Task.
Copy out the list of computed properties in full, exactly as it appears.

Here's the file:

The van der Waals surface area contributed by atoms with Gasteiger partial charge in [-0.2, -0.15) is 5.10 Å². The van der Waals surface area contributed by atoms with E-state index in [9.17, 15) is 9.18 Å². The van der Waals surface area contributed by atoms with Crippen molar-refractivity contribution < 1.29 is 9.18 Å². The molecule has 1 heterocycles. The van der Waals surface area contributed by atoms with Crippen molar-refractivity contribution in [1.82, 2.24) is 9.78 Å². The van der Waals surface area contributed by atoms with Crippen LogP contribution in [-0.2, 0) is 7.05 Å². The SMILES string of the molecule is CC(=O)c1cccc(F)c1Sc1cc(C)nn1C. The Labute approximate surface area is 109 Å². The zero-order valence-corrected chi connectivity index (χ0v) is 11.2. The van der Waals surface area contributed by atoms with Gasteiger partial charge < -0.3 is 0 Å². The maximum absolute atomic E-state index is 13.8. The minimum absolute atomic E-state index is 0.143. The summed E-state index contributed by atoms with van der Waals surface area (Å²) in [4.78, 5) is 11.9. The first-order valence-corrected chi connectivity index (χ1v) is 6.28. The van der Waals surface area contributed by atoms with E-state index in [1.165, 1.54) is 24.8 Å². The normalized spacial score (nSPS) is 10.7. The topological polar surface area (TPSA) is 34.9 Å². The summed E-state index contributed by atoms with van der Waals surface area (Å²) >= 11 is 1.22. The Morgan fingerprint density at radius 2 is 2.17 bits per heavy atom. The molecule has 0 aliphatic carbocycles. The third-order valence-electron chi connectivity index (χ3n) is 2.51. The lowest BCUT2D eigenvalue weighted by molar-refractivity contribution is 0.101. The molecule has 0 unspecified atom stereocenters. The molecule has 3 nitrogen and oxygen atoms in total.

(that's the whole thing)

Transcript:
The van der Waals surface area contributed by atoms with Gasteiger partial charge in [-0.2, -0.15) is 5.10 Å². The van der Waals surface area contributed by atoms with E-state index in [9.17, 15) is 9.18 Å². The van der Waals surface area contributed by atoms with Crippen molar-refractivity contribution < 1.29 is 9.18 Å². The molecule has 1 heterocycles. The van der Waals surface area contributed by atoms with Crippen molar-refractivity contribution in [1.82, 2.24) is 9.78 Å². The van der Waals surface area contributed by atoms with Crippen LogP contribution in [-0.2, 0) is 7.05 Å². The SMILES string of the molecule is CC(=O)c1cccc(F)c1Sc1cc(C)nn1C. The Labute approximate surface area is 109 Å². The zero-order valence-corrected chi connectivity index (χ0v) is 11.2. The van der Waals surface area contributed by atoms with Gasteiger partial charge < -0.3 is 0 Å². The maximum absolute atomic E-state index is 13.8. The minimum absolute atomic E-state index is 0.143. The summed E-state index contributed by atoms with van der Waals surface area (Å²) in [4.78, 5) is 11.9. The first-order valence-corrected chi connectivity index (χ1v) is 6.28. The van der Waals surface area contributed by atoms with E-state index in [1.165, 1.54) is 24.8 Å². The normalized spacial score (nSPS) is 10.7. The topological polar surface area (TPSA) is 34.9 Å². The summed E-state index contributed by atoms with van der Waals surface area (Å²) >= 11 is 1.22. The Morgan fingerprint density at radius 2 is 2.17 bits per heavy atom. The molecule has 0 aliphatic carbocycles. The third-order valence-electron chi connectivity index (χ3n) is 2.51. The lowest BCUT2D eigenvalue weighted by molar-refractivity contribution is 0.101. The molecule has 0 unspecified atom stereocenters. The molecule has 3 nitrogen and oxygen atoms in total.